Sun Microsystems' recent surprise decision to drop work on its UltraSPARC V processor could be seen as either a desperate cost-cutting measure by a troubled company, or a vote of confidence for the next generation of multi-threaded, multi-core "throughput computing" processors that Sun has been readying since its 2002 acquisition of Afara WebSystems.
The demise of UltraSPARC V appears to have been hastened by Sun's recent decision to lay off 3,300 employees -- about nine per cent of its workforce -- including some engineers working on the processor. But according to David Yen, Sun's executive VP of processor and network products, the product's termination is an indication that Sun is betting everything on its throughput computing designs.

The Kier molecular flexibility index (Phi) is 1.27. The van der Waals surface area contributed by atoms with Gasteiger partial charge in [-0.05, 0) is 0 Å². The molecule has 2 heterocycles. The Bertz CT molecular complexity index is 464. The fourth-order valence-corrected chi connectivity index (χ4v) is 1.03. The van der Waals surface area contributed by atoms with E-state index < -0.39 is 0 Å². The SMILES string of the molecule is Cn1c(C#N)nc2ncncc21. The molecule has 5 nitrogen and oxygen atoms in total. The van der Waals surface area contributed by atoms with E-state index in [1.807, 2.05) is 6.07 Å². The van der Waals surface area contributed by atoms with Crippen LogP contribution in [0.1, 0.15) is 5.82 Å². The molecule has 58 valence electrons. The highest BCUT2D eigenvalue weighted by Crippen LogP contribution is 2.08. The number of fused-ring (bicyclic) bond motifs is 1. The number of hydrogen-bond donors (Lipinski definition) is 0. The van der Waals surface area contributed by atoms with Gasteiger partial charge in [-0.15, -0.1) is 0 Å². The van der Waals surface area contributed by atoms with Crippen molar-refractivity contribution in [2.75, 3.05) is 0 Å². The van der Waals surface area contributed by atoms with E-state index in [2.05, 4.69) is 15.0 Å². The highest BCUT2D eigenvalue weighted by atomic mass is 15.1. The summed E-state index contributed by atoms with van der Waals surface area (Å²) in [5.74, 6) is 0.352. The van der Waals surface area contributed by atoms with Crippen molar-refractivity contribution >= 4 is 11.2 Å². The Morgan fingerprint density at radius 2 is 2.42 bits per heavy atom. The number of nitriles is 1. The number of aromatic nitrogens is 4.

UltraSPARC V, code-named Millennium, was intended to be a stop-gap offering as Sun readied its first throughput computing processors, the first of which -- a network-intensive chip code-named Niagara -- is expected in early 2006.
IDG News Service recently interviewed Yen, asking him to explain the decision to drop both the UltraSPARC V and Sun's first dual-core processor, code named Gemini, which the company had been on the verge of shipping. With the end of UltraSPARC V, Sun seems ready to consider a world of new possibilities, including throughput chips built with AMD's processor cores, and even an end to the UltraSPARC brand itself.
Q: How did you arrive at the decision to terminate Gemini and UltraSPARC V?